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dc.contributor.authorSheikh Ariful Hoqueen_US
dc.contributor.authorNusrat Khandokeren_US
dc.contributor.authorAksara Thongprachumen_US
dc.contributor.authorPattara Khamrinen_US
dc.contributor.authorSayaka Takanashien_US
dc.contributor.authorShoko Okitsuen_US
dc.contributor.authorShuichi Nishimuraen_US
dc.contributor.authorHideaki Kikutaen_US
dc.contributor.authorAtsuko Yamamotoen_US
dc.contributor.authorKumiko Sugitaen_US
dc.contributor.authorTsuneyoshi Babaen_US
dc.contributor.authorMasaaki Kobayashien_US
dc.contributor.authorSatoshi Hayakawaen_US
dc.contributor.authorMasashi Mizuguchien_US
dc.contributor.authorNiwat Maneekarnen_US
dc.contributor.authorHiroshi Ushijimaen_US
dc.description.abstract© 2020 Background: Diversity in group A rotavirus (RVA) strains after introduction of RV-vaccines remains an emerging concern worldwide. In this study, we investigated the prevalence and distribution of RVA genotypes in Japanese children with acute gastroenteritis (AGE) from 2015 to 2018. In addition, a comparison of the genotypes in pre-vaccination (2006–2012) and post-vaccination (2012–2018) periods was conducted to understand the impact of these vaccines on genotype distribution. Methods: Fecal samples were collected regularly from outpatient clinics in six localities: Hokkaido, Tokyo, Shizuoka, Osaka, Kyoto, and Saga. RVA were screened and genotyped by RT-PCR and sequence-based genotyping. Results: During the period 2015–2018, RVA was detected in 307 (19.7%) samples out of 1557 specimens: 29.9% (95% CI: 25.8% to 34.3%), 17.9% (95% CI: 14.7% to 21.5%), and 13% (95% CI: 10.3% to 16.0%) were detected RVA-positive in 2015–2016, 2016–2017 and 2017–2018, respectively. The average detection of RVA in pre-vaccination (2006–2012) and post-vaccination (2012–2018) era remained almost similar (18%-20%). The G2P[4]I2 (52.1%, 95% CI: 43.5%-60.6%) remained the most common genotype in 2015–2016, whereas G8P[8]I2 (55.9%, 95% CI: 45.2%-66.2%) dominated in 2016–2017. In 2017–2018, G9P[8]I2 (42.0%, 95% CI: 30.5%-53.9%) prevailed, followed by G9P[8]I1 (23.0%, 95% CI: 14.0%-34.2%). The detection rate of some common genotypes of pre-vaccination era like G1P[8] and G3P[8] has been reduced after introduction of RV-vaccine, whereas genotypes that were sporadic before the introduction of vaccines like G2P[4], G2P[8], G9P[8] and G8P[8] were emerged/reemerged in post-vaccination period. Conclusions: Our study presented the diversity in circulating RVA genotypes in Japan before and after introduction of RV-vaccines. Sudden emergence of DS-1-like (I2) unusual strains in post-vaccination era remains alarming. Continuous monitoring of RVA genotypes is therefore indispensable to refine future vaccine strategy.en_US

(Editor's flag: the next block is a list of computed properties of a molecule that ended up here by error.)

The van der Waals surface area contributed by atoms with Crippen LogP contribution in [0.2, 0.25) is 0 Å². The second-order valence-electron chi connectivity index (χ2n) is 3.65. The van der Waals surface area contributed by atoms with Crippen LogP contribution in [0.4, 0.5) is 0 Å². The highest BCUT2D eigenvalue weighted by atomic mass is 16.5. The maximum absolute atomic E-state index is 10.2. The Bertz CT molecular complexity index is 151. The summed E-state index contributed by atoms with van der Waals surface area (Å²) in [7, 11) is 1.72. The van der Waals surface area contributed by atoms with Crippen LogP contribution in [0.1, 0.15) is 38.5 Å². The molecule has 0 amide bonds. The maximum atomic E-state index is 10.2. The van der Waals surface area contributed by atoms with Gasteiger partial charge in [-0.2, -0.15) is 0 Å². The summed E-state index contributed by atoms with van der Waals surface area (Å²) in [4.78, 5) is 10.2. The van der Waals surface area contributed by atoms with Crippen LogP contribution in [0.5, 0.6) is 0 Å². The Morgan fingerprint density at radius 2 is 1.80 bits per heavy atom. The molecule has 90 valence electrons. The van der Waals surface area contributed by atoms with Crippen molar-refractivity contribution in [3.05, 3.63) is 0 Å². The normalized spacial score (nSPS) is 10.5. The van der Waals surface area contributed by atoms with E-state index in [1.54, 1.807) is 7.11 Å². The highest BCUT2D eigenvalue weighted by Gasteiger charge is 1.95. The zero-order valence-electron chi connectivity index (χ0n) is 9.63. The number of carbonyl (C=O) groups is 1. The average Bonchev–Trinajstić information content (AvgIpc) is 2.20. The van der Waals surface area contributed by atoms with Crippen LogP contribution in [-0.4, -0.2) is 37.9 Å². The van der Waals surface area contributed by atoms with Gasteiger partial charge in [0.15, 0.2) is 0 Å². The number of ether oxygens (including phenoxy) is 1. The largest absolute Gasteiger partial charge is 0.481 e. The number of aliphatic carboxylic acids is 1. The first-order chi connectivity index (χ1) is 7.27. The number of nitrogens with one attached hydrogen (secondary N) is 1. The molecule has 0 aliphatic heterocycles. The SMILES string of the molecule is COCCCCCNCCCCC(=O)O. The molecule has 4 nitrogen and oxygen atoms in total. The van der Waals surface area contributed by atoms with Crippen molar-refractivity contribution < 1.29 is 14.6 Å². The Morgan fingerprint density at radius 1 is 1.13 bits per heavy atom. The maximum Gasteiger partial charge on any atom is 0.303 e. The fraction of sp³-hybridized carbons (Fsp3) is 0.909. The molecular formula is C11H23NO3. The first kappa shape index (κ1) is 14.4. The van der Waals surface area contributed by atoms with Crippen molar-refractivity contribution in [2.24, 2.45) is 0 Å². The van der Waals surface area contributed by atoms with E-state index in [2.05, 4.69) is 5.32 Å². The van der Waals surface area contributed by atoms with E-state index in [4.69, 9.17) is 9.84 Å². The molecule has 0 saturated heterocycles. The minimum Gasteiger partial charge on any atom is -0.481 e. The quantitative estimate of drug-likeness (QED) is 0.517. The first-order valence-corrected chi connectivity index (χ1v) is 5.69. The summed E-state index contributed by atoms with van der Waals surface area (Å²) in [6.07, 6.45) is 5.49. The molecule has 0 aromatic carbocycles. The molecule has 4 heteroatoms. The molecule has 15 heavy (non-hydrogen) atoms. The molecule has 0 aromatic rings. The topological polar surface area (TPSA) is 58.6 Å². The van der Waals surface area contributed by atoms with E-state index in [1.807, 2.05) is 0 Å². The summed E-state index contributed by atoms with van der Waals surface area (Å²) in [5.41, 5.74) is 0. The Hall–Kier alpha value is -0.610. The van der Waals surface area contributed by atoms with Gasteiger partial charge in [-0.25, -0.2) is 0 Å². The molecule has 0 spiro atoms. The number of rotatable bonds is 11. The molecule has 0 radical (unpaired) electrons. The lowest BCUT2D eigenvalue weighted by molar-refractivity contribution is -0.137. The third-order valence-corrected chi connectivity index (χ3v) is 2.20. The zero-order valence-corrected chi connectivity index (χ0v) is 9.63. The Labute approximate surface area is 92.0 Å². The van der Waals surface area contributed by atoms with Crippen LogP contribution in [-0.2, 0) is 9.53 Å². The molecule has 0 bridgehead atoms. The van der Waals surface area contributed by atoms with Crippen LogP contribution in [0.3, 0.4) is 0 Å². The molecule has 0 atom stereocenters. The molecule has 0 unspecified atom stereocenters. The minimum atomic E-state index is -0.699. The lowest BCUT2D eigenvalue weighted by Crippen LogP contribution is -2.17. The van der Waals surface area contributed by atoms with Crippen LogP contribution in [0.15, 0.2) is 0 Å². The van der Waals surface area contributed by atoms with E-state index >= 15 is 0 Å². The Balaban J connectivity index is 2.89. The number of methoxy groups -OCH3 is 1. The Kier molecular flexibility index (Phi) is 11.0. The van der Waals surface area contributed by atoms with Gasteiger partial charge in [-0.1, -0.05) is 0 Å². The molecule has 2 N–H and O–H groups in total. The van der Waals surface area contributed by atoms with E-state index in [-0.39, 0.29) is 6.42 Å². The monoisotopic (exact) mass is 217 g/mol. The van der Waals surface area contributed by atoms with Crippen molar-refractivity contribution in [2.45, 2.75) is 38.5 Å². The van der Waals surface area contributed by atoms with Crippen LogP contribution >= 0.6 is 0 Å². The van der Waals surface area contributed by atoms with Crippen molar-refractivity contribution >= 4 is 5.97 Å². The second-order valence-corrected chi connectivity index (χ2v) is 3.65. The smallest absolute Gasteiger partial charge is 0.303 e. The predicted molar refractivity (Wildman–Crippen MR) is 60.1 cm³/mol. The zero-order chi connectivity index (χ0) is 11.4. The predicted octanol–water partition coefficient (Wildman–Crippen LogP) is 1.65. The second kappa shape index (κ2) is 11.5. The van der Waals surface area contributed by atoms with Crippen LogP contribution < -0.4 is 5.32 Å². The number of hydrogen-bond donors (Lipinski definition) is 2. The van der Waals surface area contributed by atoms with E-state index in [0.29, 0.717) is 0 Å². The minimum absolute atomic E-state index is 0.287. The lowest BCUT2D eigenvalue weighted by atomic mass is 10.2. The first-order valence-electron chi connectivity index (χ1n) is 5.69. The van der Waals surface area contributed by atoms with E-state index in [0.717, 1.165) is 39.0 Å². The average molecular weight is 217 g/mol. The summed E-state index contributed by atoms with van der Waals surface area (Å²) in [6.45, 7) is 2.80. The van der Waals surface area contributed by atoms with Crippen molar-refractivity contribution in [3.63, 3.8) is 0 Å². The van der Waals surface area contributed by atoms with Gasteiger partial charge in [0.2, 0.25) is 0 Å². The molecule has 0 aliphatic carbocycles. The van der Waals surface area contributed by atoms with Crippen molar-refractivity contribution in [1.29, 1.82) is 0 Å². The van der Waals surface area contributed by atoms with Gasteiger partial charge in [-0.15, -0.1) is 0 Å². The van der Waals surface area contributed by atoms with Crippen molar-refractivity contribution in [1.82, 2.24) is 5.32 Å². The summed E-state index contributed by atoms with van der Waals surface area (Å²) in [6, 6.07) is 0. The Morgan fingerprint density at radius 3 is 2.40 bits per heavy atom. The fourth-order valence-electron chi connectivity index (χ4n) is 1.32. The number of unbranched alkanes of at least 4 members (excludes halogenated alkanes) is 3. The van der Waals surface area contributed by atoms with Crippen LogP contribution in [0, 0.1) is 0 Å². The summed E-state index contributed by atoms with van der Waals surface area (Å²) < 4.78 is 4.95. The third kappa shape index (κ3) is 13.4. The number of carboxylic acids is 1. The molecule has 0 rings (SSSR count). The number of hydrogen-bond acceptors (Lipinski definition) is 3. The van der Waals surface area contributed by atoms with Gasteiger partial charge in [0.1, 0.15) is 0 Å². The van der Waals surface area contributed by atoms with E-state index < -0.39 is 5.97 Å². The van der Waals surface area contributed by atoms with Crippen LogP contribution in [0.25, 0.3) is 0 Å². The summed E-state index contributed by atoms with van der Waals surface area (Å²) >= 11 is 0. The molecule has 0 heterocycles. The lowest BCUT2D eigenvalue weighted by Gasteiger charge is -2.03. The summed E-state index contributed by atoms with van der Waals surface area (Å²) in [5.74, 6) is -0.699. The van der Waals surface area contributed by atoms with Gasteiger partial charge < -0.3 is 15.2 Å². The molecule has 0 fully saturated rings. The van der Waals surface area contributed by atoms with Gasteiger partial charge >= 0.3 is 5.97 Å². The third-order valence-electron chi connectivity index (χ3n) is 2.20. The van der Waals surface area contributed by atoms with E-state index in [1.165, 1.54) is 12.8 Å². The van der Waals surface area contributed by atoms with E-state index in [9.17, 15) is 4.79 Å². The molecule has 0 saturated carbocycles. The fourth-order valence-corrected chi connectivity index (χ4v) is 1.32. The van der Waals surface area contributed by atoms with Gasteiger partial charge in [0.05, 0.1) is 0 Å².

dc.subjectBiochemistry, Genetics and Molecular Biologyen_US
dc.subjectImmunology and Microbiologyen_US
dc.titleDistribution of rotavirus genotypes in Japan from 2015 to 2018: Diversity in genotypes before and after introduction of rotavirus vaccinesen_US
article.volume38en_US School of Medicineen_US of Dhakaen_US University School of Medicineen_US Mai Universityen_US
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